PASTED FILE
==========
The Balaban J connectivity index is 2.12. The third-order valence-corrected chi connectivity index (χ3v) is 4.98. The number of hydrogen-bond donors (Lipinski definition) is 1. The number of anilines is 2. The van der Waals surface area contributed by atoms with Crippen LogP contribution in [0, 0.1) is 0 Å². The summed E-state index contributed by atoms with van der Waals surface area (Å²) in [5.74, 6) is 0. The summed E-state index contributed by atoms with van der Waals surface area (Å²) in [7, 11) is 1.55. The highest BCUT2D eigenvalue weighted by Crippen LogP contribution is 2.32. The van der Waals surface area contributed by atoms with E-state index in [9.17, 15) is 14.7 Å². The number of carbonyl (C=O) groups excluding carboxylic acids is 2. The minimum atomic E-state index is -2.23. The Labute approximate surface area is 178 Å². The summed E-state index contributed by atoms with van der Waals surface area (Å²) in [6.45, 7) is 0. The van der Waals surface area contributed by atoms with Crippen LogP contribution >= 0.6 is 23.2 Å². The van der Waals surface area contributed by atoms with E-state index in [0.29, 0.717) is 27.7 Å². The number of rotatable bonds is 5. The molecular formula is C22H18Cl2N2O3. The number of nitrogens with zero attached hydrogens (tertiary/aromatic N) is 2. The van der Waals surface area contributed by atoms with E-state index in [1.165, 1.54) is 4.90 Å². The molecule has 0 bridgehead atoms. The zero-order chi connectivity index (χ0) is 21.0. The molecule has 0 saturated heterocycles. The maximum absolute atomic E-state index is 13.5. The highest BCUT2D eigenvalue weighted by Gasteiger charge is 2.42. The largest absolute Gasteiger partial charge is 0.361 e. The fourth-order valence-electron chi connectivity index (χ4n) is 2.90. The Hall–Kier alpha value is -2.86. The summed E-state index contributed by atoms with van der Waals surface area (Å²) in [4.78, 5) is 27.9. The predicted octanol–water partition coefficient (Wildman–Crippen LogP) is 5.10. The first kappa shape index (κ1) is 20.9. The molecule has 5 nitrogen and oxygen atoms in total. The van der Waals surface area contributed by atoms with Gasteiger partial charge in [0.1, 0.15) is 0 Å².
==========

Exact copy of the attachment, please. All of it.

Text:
The Balaban J connectivity index is 2.12. The third-order valence-corrected chi connectivity index (χ3v) is 4.98. The number of hydrogen-bond donors (Lipinski definition) is 1. The number of anilines is 2. The van der Waals surface area contributed by atoms with Crippen LogP contribution in [0, 0.1) is 0 Å². The summed E-state index contributed by atoms with van der Waals surface area (Å²) in [5.74, 6) is 0. The summed E-state index contributed by atoms with van der Waals surface area (Å²) in [7, 11) is 1.55. The highest BCUT2D eigenvalue weighted by Crippen LogP contribution is 2.32. The van der Waals surface area contributed by atoms with E-state index in [9.17, 15) is 14.7 Å². The number of carbonyl (C=O) groups excluding carboxylic acids is 2. The minimum atomic E-state index is -2.23. The Labute approximate surface area is 178 Å². The summed E-state index contributed by atoms with van der Waals surface area (Å²) in [6.45, 7) is 0. The van der Waals surface area contributed by atoms with Crippen LogP contribution >= 0.6 is 23.2 Å². The van der Waals surface area contributed by atoms with E-state index in [0.29, 0.717) is 27.7 Å². The number of rotatable bonds is 5. The molecular formula is C22H18Cl2N2O3. The number of nitrogens with zero attached hydrogens (tertiary/aromatic N) is 2. The van der Waals surface area contributed by atoms with E-state index in [1.165, 1.54) is 4.90 Å². The molecule has 0 bridgehead atoms. The zero-order chi connectivity index (χ0) is 21.0. The molecule has 0 saturated heterocycles. The maximum absolute atomic E-state index is 13.5. The highest BCUT2D eigenvalue weighted by Gasteiger charge is 2.42. The largest absolute Gasteiger partial charge is 0.361 e. The fourth-order valence-electron chi connectivity index (χ4n) is 2.90. The Hall–Kier alpha value is -2.86. The summed E-state index contributed by atoms with van der Waals surface area (Å²) in [4.78, 5) is 27.9. The predicted octanol–water partition coefficient (Wildman–Crippen LogP) is 5.10. The first kappa shape index (κ1) is 20.9. The molecule has 5 nitrogen and oxygen atoms in total. The van der Waals surface area contributed by atoms with Gasteiger partial charge in [0.1, 0.15) is 0 Å².